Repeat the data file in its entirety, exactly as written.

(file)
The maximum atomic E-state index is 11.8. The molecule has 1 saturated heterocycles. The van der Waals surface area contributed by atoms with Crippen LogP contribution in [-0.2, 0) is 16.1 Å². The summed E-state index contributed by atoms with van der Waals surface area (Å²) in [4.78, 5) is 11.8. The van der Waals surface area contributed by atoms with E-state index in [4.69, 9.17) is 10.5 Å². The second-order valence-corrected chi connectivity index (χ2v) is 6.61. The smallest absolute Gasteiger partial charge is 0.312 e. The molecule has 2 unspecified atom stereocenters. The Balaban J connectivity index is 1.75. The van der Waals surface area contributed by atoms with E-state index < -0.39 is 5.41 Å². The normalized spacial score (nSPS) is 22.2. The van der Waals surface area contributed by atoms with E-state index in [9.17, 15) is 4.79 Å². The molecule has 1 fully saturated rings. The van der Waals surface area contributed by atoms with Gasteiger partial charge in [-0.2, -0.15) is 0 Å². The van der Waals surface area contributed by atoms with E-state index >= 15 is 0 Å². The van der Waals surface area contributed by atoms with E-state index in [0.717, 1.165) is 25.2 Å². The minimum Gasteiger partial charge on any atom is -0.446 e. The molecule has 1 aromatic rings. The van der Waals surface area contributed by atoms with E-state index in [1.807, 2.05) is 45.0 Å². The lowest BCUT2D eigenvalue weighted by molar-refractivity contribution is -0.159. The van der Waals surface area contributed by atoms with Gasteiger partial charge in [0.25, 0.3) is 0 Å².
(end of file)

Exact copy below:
The maximum atomic E-state index is 11.8. The molecule has 1 saturated heterocycles. The van der Waals surface area contributed by atoms with Crippen LogP contribution in [-0.2, 0) is 16.1 Å². The summed E-state index contributed by atoms with van der Waals surface area (Å²) in [4.78, 5) is 11.8. The van der Waals surface area contributed by atoms with E-state index in [4.69, 9.17) is 10.5 Å². The second-order valence-corrected chi connectivity index (χ2v) is 6.61. The smallest absolute Gasteiger partial charge is 0.312 e. The molecule has 2 unspecified atom stereocenters. The Balaban J connectivity index is 1.75. The van der Waals surface area contributed by atoms with E-state index < -0.39 is 5.41 Å². The normalized spacial score (nSPS) is 22.2. The van der Waals surface area contributed by atoms with E-state index in [9.17, 15) is 4.79 Å². The molecule has 1 fully saturated rings. The van der Waals surface area contributed by atoms with Gasteiger partial charge in [-0.2, -0.15) is 0 Å². The van der Waals surface area contributed by atoms with E-state index >= 15 is 0 Å². The van der Waals surface area contributed by atoms with E-state index in [0.717, 1.165) is 25.2 Å². The minimum Gasteiger partial charge on any atom is -0.446 e. The molecule has 1 aromatic rings. The van der Waals surface area contributed by atoms with E-state index in [1.807, 2.05) is 45.0 Å². The lowest BCUT2D eigenvalue weighted by molar-refractivity contribution is -0.159. The van der Waals surface area contributed by atoms with Gasteiger partial charge in [0.25, 0.3) is 0 Å².